Oxygen is in many ways similar to the OSGi framework and should not be too difficult for those familiar with OSGi to pick up. Oxygen differs from OSGi in several ways, these are now discussed.
In Oxygen the single distributable unit of application embodied by a JAR file is known as a "component" - this is for all intents and purposes the same as a "Bundle" in OSGi.
In OSGi dynamic components are controlled (started & stopped) by the framework using an activator. This is an instance of a class that implementsBundleActivator interface and has a public no-argument constructor. The class that performs this function is indicated to the OSGi framework by the Bundle-Activator manifest entry.
In Oxygen dynamic components employ the same model of an activator class, only the class implements theComponentActivator interface. The class name is resolved by the Oxygen framework from the Component-Activator manifest entry. This choice of different names is deliberate - to allow your component to operate in both OSGi frameworks and Oxygen frameworks.
Lastly, unlike BundleActivator - ComponentActivator does not supply a "context object" to the start and stop methods. In Oxygen the singleton context classes are discovered statically using a Factory object. ServiceManager is available from ServiceManagerFactory, and ComponentManager is available from ComponentManagerFactory.
In OSGi class loading between bundles is controlled by entries in the manifest file. The Import-Package and Export-Package entries of the manifest define (statically) the names of packages that are to be imported and exported by different bundles. Our experience was that this is a major nightmare for developing larger more rich applications - the problem of maintaining these inter-JAR dependencies grows quickly with the number of JARs in the system. It seems the reason for this manifest entry is only to prevent sharing "private" classes in a bundle with other bundles and to resolve dependent bundles statically.
Oxygen does not place any constraints on class loading above conventional Java. Preventing classes being exposed to the outside world can be done by not making those classes public. But to add some compatibility with OSGi we provide a manifest attribute Export-Exclude, this is a comma-separated list of the packages and/or classes of this JAR which will not be shared with other components. All other packages in the JAR will be shared with all other components.
Here are a few important notes on export exclusion and component class loading:
In OSGi a service consuming bundle is required to access the services it uses from a BundleContext using the getServiceReference(String) method. If no services are registered this method returns nothing, so it is more common to attach a ServiceListener with a (LDAP style) filter that matches the service sought by the client application using the addServiceListener method. Once this listener gets a call back from the framework for a matched service, the actual service implementation object is acquired via the getService(ServiceReference) method. The OSGi framework tracks a count of service users, so when finished the service must be released by calling ungetService(ServiceReference).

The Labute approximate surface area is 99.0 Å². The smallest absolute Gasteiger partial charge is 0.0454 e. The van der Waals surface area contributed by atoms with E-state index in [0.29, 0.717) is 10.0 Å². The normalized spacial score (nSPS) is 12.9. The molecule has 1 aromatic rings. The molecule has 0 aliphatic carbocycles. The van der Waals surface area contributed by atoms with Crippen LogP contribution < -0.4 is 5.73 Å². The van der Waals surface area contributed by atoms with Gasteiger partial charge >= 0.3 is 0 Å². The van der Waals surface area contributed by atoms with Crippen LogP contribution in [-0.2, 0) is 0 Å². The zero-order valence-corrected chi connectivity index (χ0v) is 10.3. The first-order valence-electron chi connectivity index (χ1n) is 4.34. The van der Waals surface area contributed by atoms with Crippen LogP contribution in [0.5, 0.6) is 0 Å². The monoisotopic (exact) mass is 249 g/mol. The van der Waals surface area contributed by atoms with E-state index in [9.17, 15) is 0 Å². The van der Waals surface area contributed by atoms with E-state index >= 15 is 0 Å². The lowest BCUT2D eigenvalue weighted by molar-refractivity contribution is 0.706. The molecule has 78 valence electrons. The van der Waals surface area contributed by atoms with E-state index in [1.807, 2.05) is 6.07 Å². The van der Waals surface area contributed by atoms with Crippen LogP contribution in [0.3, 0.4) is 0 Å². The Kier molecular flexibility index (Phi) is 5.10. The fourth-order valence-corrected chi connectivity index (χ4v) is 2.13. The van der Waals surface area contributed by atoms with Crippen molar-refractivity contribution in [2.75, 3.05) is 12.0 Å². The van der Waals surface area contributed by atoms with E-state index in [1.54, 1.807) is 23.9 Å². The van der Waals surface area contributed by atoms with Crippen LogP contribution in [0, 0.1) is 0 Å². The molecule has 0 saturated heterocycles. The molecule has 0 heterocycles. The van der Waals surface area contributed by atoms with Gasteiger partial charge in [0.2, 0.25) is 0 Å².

Oxygen still uses a ServiceReference class to represent a service registered with the ServiceManager. However, this service reference makes the service object available directly to client code via the getServiceObject() method. Also the reference does not require client code to "unget" the service when the service is no longer being used - you can treat the object as an ordinary Java reference.
The major difference in service acquisition is that oxygen service consumers implement the ServiceConsumer interface. And register a ServiceConsumer for a ServiceInterest with the ServiceManager- a ServiceInterest is an object that contains a service identifier (String - normally fully qualified name of service interface) and an optional set of ServiceAttributes (describing desired properties of the service). The consumer will then be called back for each service that is found or lost that matches the ServiceInterest, this includes an intial call to the serviceFound method for each matching service already registered with the manager before the consumer was registered. In this way the consumer will be notified of all "matching" services. Similarly when services are unregistered - or when the consumer is unregistered, the serviceLost() method is called for each matching service the consumer can no longer use. It is normally safe to use the service one last time during the serviceLost event, but once this method completes and returns to the ServiceManager the component should no longer use the service object.
It is possible to get a list of registered services in a service consumer by calling the getServiceReference(s)() methods of ServiceManager. However this is generally a bad idea - since services can come and go at any time, those consuming a service normally must know when a service is unregistered, or wait until a service is registered (if none presently are) before continuing. The ServiceConsumer model fits most scenarios better than "manually" acquiring services.